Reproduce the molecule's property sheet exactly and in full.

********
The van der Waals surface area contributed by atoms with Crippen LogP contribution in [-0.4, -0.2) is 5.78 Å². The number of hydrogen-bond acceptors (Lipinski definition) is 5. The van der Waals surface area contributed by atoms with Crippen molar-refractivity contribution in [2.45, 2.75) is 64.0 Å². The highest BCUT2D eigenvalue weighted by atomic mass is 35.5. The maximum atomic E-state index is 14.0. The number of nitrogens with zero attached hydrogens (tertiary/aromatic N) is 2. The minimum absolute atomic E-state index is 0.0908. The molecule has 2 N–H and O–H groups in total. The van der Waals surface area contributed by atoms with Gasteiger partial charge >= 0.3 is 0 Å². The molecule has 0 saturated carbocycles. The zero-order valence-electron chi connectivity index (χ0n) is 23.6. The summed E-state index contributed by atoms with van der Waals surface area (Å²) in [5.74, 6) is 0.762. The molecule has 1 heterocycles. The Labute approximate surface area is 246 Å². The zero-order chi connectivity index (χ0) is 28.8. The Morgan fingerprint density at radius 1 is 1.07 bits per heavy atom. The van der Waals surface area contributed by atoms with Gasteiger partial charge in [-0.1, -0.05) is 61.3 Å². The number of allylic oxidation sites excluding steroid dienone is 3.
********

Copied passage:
The van der Waals surface area contributed by atoms with Crippen LogP contribution in [-0.4, -0.2) is 5.78 Å². The number of hydrogen-bond acceptors (Lipinski definition) is 5. The van der Waals surface area contributed by atoms with Crippen molar-refractivity contribution in [2.45, 2.75) is 64.0 Å². The highest BCUT2D eigenvalue weighted by atomic mass is 35.5. The maximum atomic E-state index is 14.0. The number of nitrogens with zero attached hydrogens (tertiary/aromatic N) is 2. The minimum absolute atomic E-state index is 0.0908. The molecule has 2 N–H and O–H groups in total. The van der Waals surface area contributed by atoms with Gasteiger partial charge >= 0.3 is 0 Å². The molecule has 0 saturated carbocycles. The zero-order valence-electron chi connectivity index (χ0n) is 23.6. The summed E-state index contributed by atoms with van der Waals surface area (Å²) in [5.74, 6) is 0.762. The molecule has 1 heterocycles. The Labute approximate surface area is 246 Å². The zero-order chi connectivity index (χ0) is 28.8. The Morgan fingerprint density at radius 1 is 1.07 bits per heavy atom. The van der Waals surface area contributed by atoms with Gasteiger partial charge in [-0.1, -0.05) is 61.3 Å². The number of allylic oxidation sites excluding steroid dienone is 3.